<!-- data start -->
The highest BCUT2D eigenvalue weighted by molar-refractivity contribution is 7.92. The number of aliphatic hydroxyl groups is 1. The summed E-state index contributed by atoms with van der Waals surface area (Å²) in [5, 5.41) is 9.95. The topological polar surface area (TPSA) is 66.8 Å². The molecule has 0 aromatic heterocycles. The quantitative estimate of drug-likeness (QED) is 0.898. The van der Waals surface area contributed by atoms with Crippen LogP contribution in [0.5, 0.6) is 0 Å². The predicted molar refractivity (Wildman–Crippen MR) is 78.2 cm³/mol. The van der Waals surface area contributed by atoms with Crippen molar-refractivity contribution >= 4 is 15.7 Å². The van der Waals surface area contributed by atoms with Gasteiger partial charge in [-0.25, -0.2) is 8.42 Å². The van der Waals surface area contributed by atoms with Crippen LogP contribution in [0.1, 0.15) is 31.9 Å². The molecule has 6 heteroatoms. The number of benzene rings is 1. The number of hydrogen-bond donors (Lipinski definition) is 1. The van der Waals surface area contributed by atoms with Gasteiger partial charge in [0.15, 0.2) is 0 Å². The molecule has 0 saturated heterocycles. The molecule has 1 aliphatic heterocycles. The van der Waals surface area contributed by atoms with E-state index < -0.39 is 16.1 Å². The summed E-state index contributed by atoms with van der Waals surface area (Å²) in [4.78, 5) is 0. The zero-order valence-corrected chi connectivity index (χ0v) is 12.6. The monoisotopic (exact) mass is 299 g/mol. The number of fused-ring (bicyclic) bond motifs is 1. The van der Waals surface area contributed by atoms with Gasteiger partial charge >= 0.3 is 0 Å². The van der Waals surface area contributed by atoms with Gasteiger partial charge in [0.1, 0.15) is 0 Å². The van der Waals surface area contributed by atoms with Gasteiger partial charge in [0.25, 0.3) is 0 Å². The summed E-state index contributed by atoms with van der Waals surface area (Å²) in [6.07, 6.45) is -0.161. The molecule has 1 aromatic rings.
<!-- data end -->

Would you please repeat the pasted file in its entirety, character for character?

The highest BCUT2D eigenvalue weighted by molar-refractivity contribution is 7.92. The number of aliphatic hydroxyl groups is 1. The summed E-state index contributed by atoms with van der Waals surface area (Å²) in [5, 5.41) is 9.95. The topological polar surface area (TPSA) is 66.8 Å². The molecule has 0 aromatic heterocycles. The quantitative estimate of drug-likeness (QED) is 0.898. The van der Waals surface area contributed by atoms with Crippen LogP contribution in [0.5, 0.6) is 0 Å². The predicted molar refractivity (Wildman–Crippen MR) is 78.2 cm³/mol. The van der Waals surface area contributed by atoms with Crippen molar-refractivity contribution >= 4 is 15.7 Å². The van der Waals surface area contributed by atoms with Gasteiger partial charge in [-0.25, -0.2) is 8.42 Å². The van der Waals surface area contributed by atoms with Crippen LogP contribution in [0.1, 0.15) is 31.9 Å². The molecule has 6 heteroatoms. The number of benzene rings is 1. The number of hydrogen-bond donors (Lipinski definition) is 1. The van der Waals surface area contributed by atoms with Gasteiger partial charge in [0.15, 0.2) is 0 Å². The molecule has 0 saturated heterocycles. The molecule has 1 aliphatic heterocycles. The van der Waals surface area contributed by atoms with E-state index < -0.39 is 16.1 Å². The summed E-state index contributed by atoms with van der Waals surface area (Å²) in [4.78, 5) is 0. The zero-order valence-corrected chi connectivity index (χ0v) is 12.6. The monoisotopic (exact) mass is 299 g/mol. The number of fused-ring (bicyclic) bond motifs is 1. The van der Waals surface area contributed by atoms with Gasteiger partial charge >= 0.3 is 0 Å². The van der Waals surface area contributed by atoms with Gasteiger partial charge in [0.1, 0.15) is 0 Å². The van der Waals surface area contributed by atoms with Gasteiger partial charge in [0.25, 0.3) is 0 Å². The summed E-state index contributed by atoms with van der Waals surface area (Å²) in [6.07, 6.45) is -0.161. The molecule has 1 aromatic rings.